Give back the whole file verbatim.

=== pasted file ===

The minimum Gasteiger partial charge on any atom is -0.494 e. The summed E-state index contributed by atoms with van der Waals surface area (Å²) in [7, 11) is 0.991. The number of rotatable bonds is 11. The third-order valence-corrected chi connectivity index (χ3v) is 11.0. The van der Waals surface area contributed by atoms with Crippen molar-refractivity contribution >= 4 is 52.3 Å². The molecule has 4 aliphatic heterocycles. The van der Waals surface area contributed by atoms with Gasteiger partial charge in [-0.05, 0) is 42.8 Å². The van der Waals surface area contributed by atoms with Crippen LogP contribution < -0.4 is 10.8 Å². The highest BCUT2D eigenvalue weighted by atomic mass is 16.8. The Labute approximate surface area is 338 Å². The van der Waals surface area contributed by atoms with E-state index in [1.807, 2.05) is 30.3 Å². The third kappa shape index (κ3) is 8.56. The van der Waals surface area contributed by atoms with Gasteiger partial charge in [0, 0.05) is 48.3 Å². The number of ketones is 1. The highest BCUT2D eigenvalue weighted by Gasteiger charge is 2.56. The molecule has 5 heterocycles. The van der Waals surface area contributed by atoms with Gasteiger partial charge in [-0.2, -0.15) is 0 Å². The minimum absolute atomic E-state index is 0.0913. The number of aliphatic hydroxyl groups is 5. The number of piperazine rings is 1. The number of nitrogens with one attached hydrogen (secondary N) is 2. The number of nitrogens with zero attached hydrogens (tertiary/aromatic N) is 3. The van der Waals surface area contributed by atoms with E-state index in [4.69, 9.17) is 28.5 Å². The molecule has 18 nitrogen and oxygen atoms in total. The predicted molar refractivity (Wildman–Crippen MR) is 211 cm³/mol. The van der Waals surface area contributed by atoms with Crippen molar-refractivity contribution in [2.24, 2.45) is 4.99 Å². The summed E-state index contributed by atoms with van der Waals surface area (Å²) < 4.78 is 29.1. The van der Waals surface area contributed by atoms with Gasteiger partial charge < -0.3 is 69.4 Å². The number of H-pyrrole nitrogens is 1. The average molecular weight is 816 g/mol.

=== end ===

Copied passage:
The minimum Gasteiger partial charge on any atom is -0.494 e. The summed E-state index contributed by atoms with van der Waals surface area (Å²) in [7, 11) is 0.991. The number of rotatable bonds is 11. The third-order valence-corrected chi connectivity index (χ3v) is 11.0. The van der Waals surface area contributed by atoms with Crippen molar-refractivity contribution >= 4 is 52.3 Å². The molecule has 4 aliphatic heterocycles. The van der Waals surface area contributed by atoms with Gasteiger partial charge in [-0.05, 0) is 42.8 Å². The van der Waals surface area contributed by atoms with Crippen LogP contribution < -0.4 is 10.8 Å². The highest BCUT2D eigenvalue weighted by atomic mass is 16.8. The Labute approximate surface area is 338 Å². The van der Waals surface area contributed by atoms with E-state index in [1.807, 2.05) is 30.3 Å². The third kappa shape index (κ3) is 8.56. The van der Waals surface area contributed by atoms with Gasteiger partial charge in [0, 0.05) is 48.3 Å². The number of ketones is 1. The highest BCUT2D eigenvalue weighted by Gasteiger charge is 2.56. The molecule has 5 heterocycles. The van der Waals surface area contributed by atoms with Gasteiger partial charge in [-0.2, -0.15) is 0 Å². The minimum absolute atomic E-state index is 0.0913. The number of aliphatic hydroxyl groups is 5. The number of piperazine rings is 1. The number of nitrogens with one attached hydrogen (secondary N) is 2. The number of nitrogens with zero attached hydrogens (tertiary/aromatic N) is 3. The van der Waals surface area contributed by atoms with E-state index in [4.69, 9.17) is 28.5 Å². The molecule has 18 nitrogen and oxygen atoms in total. The predicted molar refractivity (Wildman–Crippen MR) is 211 cm³/mol. The van der Waals surface area contributed by atoms with Crippen molar-refractivity contribution in [2.24, 2.45) is 4.99 Å². The summed E-state index contributed by atoms with van der Waals surface area (Å²) < 4.78 is 29.1. The van der Waals surface area contributed by atoms with Gasteiger partial charge < -0.3 is 69.4 Å². The number of H-pyrrole nitrogens is 1. The average molecular weight is 816 g/mol.